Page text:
Torah Portion: Tol’dot (History) B’resheet Genesis 25-28
HafTorah: Malachi 1:1-2:7
In this section of scripture we read about the birth of twins to Rivkah and Yitzak. We read of the on going tension between the boys and the eventual leaving of Ya’acov to the home of Rivkah’s brother. This section is filled with relational issues that arise in a family and I think gives us some insight in the correct way to deal with them. This is the main thrust of what I would like to look at today.
First, however, I would like to get your responses to my first question this week. What three things set Yitzak apart from the other two patriarchs? First, Ya’acov never left the Land of Promise. Second, He only had one wife and third he never had his name changed. In Jewish commentaries this is part of the reason he is seen as the most spiritual of the three. One other thing, how long did he pray for a child? He prayed twenty years. He and Rivkah waited on G-d and did not resort to taking another wife.
Now I want us to look at the actions of the people in this section as they dealt with each other. The first issue we see between the brothers is in the matter of the birthright. Esav returned from hunting, Ya’acov was making red lentil soup. Esav asked for a bowl of soup which his brother offered to him in exchange for his birthright. What was included in the birthright? The birthright included a double portion of the material wealth of the clan on the death of the father and more importantly the spiritual leadership of the family. Esav accepted the offer and the Torah says he sat, ate, rose up and left. What might we infer from his actions? He was impetuous, and his flesh ruled his actions. In fact the Torah says he wasted his birthright – all for a bowl of soup. He was ruled by instant gratification. Ya’acov did not cheat him. Esav agreed to the deal.
Our next issue I want to examine is the giving of the blessing by Yitzak. First a little back ground on Genesis 25:19-20. Avraham’s name is mentioned twice. Usually this is a sign G-d is saying something. Then we see Rivkah’s lineage mentioned. In this you find three words: Aramean, aram and Aramean again. It will help us here to know that the root of these words is ramai (meaning to deceive). So Torah is giving us a picture of the coming conflict in some ways. The battle between how the family will be led – by the promises of G-d to Avraham or by the deception of Rivkah’s family of origin. Remember when Rivkah was chosen by the servant to be Yitzak’s wife and her family tried to delay the process? They asked to delay her leaving. When the question was put to her she quickly chose to go away from her family. She readily embraced the G-d of Yitzak. The Torah tells us she moved straight away into Sarah’s tent. All this tells us she had turned her back on her family’s deceptive ways.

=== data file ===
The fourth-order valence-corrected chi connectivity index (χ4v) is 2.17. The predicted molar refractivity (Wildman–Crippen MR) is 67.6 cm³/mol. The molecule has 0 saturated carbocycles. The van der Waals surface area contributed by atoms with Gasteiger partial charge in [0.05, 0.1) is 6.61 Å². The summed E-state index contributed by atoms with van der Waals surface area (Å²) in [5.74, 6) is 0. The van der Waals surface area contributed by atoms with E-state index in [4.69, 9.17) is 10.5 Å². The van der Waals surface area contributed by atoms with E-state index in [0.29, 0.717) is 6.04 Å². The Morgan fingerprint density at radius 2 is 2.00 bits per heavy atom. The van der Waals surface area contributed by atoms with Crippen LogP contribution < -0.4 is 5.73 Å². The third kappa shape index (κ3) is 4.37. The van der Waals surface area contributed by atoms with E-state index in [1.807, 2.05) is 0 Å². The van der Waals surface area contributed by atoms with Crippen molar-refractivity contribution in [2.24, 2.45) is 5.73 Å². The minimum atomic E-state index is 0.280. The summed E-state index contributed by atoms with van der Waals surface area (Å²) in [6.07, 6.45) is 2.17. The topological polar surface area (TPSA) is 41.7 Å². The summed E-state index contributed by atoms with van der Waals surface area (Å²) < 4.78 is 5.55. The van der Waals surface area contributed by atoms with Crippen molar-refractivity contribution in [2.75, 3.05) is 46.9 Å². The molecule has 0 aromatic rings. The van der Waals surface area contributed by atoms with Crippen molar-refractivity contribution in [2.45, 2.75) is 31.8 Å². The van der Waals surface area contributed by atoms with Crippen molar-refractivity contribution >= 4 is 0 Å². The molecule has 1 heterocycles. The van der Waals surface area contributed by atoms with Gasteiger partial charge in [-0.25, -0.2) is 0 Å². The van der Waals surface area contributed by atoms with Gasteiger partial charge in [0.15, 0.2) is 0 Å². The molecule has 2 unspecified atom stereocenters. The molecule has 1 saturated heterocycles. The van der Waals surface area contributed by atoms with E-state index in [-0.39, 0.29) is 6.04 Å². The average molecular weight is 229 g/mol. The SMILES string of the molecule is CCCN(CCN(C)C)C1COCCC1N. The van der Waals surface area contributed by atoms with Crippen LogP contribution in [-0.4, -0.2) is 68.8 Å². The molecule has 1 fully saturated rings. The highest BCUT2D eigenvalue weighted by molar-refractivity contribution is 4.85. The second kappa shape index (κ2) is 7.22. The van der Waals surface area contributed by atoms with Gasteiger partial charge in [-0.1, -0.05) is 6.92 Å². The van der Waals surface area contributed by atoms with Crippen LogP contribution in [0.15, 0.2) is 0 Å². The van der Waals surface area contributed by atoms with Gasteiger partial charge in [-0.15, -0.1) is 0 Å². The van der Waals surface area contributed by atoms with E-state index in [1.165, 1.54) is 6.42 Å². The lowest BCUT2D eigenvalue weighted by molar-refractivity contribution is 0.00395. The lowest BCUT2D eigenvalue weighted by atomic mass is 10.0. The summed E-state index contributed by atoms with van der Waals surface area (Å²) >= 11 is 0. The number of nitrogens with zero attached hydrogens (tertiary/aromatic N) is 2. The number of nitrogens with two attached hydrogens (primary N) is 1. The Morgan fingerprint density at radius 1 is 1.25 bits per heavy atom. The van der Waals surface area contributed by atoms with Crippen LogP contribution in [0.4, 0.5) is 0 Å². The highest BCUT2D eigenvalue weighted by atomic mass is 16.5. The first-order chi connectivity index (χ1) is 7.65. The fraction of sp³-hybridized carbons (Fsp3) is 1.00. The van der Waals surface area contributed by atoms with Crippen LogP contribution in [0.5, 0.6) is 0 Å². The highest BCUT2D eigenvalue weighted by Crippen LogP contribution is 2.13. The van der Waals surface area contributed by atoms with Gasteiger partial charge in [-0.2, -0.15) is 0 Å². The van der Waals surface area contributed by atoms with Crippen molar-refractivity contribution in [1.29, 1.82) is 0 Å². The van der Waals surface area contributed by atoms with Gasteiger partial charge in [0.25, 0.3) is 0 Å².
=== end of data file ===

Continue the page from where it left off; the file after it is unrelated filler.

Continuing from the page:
Then we come to this incident of the blessing. Rivkah knew that Ya’acov was to be the leader of the family. G-d told her as much. She also knew that Yitzak loved Esav more than Ya’acov. She is faced with a dilemma. What to do? Here we come to the faith crisis. As believers we are often faced with choices. How to deal with an issue, face it head on or maybe employee methods that we learned in our families of origin that do not bring life. Are we ever tempted to lie or not be completely honest to get the result we think is best? I expect she had this battle in her spirit – trust G-d or take care of it yourself. She reverted back to what had worked at home and did not rely on G-d to bring about His will in the blessing of her sons. She and Ya’acov both deceived their husband and father. My point is, good does not come from deception. We surely see it in Ya’acov’s life. He is cheated and deceived over and over in the years of his life. Laban cheats him and he worked many years for his love. His sons later deceive him saying Yosef was dead. Notice anything about these two deceptions? First he married the wrong woman, as Yitzak had blessed the wrong son, both because they could not see. Later he is told his favorite son is dead and it is proven to him by the clothes of the son. He and his mother used Esav’s clothes to deceive Yitzak. The deception of Ya’acov returned to him.
My point is, we as G-d’s children have been and are adopted into the family of G-d. We can’t return to the ways of our past. If we do the lessons can be difficult for us to bear. We are new creations and as such are called to live not as deceivers but as believers. G-d has us. We do not have to resort to our old unredeemed ways to work things out in our life.